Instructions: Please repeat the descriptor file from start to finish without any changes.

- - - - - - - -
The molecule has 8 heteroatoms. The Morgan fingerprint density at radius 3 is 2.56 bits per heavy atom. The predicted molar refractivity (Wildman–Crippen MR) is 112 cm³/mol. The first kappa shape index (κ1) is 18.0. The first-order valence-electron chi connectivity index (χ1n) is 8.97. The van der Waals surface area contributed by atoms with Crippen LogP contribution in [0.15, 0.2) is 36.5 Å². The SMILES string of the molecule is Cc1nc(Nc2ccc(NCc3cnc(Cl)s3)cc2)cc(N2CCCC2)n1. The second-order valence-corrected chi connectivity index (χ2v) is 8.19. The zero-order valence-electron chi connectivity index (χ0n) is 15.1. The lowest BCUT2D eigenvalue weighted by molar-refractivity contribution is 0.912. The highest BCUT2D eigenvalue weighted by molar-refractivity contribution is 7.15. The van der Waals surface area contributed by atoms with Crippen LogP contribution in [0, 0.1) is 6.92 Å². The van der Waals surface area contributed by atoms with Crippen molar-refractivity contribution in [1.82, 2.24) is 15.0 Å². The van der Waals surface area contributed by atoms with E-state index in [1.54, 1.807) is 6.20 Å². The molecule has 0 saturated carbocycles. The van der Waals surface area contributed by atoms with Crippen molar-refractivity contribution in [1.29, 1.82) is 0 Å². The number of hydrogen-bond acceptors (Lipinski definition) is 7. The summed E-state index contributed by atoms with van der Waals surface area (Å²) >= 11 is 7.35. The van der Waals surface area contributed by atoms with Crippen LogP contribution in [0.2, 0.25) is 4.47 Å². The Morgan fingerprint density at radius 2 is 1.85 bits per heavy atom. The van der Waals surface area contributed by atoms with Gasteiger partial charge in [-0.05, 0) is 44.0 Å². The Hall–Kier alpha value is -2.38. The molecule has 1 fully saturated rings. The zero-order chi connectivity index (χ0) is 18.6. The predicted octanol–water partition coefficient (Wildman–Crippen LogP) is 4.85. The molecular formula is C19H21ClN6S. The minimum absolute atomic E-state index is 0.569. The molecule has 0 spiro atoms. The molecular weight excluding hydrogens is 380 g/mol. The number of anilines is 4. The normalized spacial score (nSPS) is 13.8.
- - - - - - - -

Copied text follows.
The molecule has 8 heteroatoms. The Morgan fingerprint density at radius 3 is 2.56 bits per heavy atom. The predicted molar refractivity (Wildman–Crippen MR) is 112 cm³/mol. The first kappa shape index (κ1) is 18.0. The first-order valence-electron chi connectivity index (χ1n) is 8.97. The van der Waals surface area contributed by atoms with Crippen LogP contribution in [0.15, 0.2) is 36.5 Å². The SMILES string of the molecule is Cc1nc(Nc2ccc(NCc3cnc(Cl)s3)cc2)cc(N2CCCC2)n1. The second-order valence-corrected chi connectivity index (χ2v) is 8.19. The zero-order valence-electron chi connectivity index (χ0n) is 15.1. The lowest BCUT2D eigenvalue weighted by molar-refractivity contribution is 0.912. The highest BCUT2D eigenvalue weighted by molar-refractivity contribution is 7.15. The van der Waals surface area contributed by atoms with Crippen LogP contribution in [0, 0.1) is 6.92 Å². The van der Waals surface area contributed by atoms with Crippen molar-refractivity contribution in [1.82, 2.24) is 15.0 Å². The van der Waals surface area contributed by atoms with E-state index in [1.54, 1.807) is 6.20 Å². The molecule has 0 saturated carbocycles. The van der Waals surface area contributed by atoms with Crippen molar-refractivity contribution in [1.29, 1.82) is 0 Å². The number of hydrogen-bond acceptors (Lipinski definition) is 7. The summed E-state index contributed by atoms with van der Waals surface area (Å²) >= 11 is 7.35. The van der Waals surface area contributed by atoms with Crippen LogP contribution in [0.2, 0.25) is 4.47 Å². The Morgan fingerprint density at radius 2 is 1.85 bits per heavy atom. The van der Waals surface area contributed by atoms with Gasteiger partial charge in [-0.05, 0) is 44.0 Å². The Hall–Kier alpha value is -2.38. The molecule has 1 fully saturated rings. The zero-order chi connectivity index (χ0) is 18.6. The predicted octanol–water partition coefficient (Wildman–Crippen LogP) is 4.85. The molecular formula is C19H21ClN6S. The minimum absolute atomic E-state index is 0.569. The molecule has 0 spiro atoms. The molecular weight excluding hydrogens is 380 g/mol. The number of anilines is 4. The normalized spacial score (nSPS) is 13.8.